Duke Ellington introduced a sizzling brand of jazz to Harlem in the 1920s and later became one of the nation's preeminent composers and bandleaders.
The Ellington sound was fresh, introspective and zestfully democratic; its multiple delights were accessible to everyone. Through 50 years of continuous touring, performing in hamlets and big cities all over the globe, he made new music anywhere and everywhere he went.
Pianist, arranger, composer and conductor, Duke Ellington wrote or co-wrote more than 1,500 compositions, among them such classics as "Solitude," "Mood Indigo" and "Satin Doll." His music is as vibrant today as it was decades ago when he was producing musical reviews at Harlem's Cotton Club.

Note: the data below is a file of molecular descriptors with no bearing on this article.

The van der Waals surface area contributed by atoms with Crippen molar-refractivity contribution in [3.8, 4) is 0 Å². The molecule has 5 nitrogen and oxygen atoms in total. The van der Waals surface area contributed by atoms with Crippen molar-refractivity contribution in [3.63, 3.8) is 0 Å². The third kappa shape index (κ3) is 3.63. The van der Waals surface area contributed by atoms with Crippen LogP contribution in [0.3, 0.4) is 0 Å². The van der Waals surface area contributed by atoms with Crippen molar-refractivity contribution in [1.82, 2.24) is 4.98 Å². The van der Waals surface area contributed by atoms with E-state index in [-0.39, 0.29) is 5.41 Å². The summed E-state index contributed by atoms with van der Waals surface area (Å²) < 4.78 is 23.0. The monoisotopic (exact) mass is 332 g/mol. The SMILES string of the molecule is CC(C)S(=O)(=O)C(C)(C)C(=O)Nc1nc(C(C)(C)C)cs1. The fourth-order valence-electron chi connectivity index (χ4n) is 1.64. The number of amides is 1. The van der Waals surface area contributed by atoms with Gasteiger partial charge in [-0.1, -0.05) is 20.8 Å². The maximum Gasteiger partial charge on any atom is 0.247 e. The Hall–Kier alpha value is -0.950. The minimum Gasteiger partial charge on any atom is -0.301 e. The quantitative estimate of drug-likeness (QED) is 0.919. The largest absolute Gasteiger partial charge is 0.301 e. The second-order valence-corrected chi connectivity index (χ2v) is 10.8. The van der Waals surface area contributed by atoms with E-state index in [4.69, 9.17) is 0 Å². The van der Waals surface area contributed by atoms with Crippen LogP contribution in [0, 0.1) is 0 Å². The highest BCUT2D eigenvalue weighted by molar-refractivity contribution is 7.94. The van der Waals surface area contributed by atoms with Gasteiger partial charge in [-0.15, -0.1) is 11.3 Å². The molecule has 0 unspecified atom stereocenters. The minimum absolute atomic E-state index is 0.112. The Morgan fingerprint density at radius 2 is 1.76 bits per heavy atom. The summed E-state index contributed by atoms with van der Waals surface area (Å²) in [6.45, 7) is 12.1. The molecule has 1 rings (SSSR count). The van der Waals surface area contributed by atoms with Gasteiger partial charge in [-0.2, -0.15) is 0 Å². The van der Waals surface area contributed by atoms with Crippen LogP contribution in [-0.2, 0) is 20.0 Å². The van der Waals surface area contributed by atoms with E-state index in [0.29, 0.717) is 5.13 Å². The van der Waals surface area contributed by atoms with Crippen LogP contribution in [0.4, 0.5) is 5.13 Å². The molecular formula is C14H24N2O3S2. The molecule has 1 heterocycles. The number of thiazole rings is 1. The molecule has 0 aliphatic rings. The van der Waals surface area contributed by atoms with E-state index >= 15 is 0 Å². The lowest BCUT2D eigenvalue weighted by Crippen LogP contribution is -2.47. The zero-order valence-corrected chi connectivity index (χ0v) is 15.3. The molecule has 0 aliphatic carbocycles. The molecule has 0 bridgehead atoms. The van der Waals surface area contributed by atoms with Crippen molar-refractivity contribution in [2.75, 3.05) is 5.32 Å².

Some of his other standards include "Sophisticated Lady," "Do 'Nothin' Till You Hear From Me" and "I've Got It Bad and That Ain't Good." His theme was "Take the A Train," which was written by his longtime arranger and assistant composer, Billy Strayhorn.
If jazz is indeed America's paramount contribution to music, Ellington was its No. 1 interpreter. He was able to assemble jazz virtuosos and turn them into a single, sensational instrument. The orchestra was his, and he was demanding, but he also offered the spotlight to many jazzmen over the years.
Ellington died in 1974, and those who never had the opportunity to hear his orchestra can still thrill to the rhythms through recordings of numbers like his "Black, Brown and Beige" as played at a peerless Carnegie Hall concert in 1943.
|1961||Best Scoring of a Musical Picture||Paris Blues||Nomination|